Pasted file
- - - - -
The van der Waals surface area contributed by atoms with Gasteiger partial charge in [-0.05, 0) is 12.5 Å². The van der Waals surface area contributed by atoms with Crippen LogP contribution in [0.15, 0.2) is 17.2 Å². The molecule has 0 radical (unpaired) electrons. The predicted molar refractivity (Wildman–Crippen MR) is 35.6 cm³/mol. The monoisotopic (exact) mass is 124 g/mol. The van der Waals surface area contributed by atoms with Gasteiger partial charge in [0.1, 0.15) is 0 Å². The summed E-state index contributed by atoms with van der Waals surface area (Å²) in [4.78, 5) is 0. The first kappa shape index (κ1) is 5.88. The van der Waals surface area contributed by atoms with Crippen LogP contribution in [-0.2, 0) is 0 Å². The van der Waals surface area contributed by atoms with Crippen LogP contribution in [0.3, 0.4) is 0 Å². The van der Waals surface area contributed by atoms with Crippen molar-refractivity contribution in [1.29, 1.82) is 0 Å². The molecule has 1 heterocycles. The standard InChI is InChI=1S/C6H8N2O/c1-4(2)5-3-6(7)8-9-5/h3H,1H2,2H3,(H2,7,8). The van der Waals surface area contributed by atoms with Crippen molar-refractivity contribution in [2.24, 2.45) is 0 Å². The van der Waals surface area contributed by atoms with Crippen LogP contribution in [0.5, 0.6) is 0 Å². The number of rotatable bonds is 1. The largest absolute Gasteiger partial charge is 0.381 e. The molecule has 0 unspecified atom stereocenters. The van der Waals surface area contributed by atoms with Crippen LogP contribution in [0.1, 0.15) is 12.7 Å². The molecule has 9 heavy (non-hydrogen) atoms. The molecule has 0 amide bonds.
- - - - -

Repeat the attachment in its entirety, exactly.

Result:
The van der Waals surface area contributed by atoms with Gasteiger partial charge in [-0.05, 0) is 12.5 Å². The van der Waals surface area contributed by atoms with Crippen LogP contribution in [0.15, 0.2) is 17.2 Å². The molecule has 0 radical (unpaired) electrons. The predicted molar refractivity (Wildman–Crippen MR) is 35.6 cm³/mol. The monoisotopic (exact) mass is 124 g/mol. The van der Waals surface area contributed by atoms with Gasteiger partial charge in [0.1, 0.15) is 0 Å². The summed E-state index contributed by atoms with van der Waals surface area (Å²) in [4.78, 5) is 0. The first kappa shape index (κ1) is 5.88. The van der Waals surface area contributed by atoms with Crippen LogP contribution in [-0.2, 0) is 0 Å². The van der Waals surface area contributed by atoms with Crippen LogP contribution in [0.3, 0.4) is 0 Å². The van der Waals surface area contributed by atoms with Crippen molar-refractivity contribution in [1.29, 1.82) is 0 Å². The molecule has 1 heterocycles. The standard InChI is InChI=1S/C6H8N2O/c1-4(2)5-3-6(7)8-9-5/h3H,1H2,2H3,(H2,7,8). The van der Waals surface area contributed by atoms with Crippen molar-refractivity contribution in [2.24, 2.45) is 0 Å². The van der Waals surface area contributed by atoms with Crippen LogP contribution in [0.5, 0.6) is 0 Å². The number of rotatable bonds is 1. The largest absolute Gasteiger partial charge is 0.381 e. The molecule has 0 unspecified atom stereocenters. The van der Waals surface area contributed by atoms with Crippen LogP contribution in [0.1, 0.15) is 12.7 Å². The molecule has 9 heavy (non-hydrogen) atoms. The molecule has 0 amide bonds.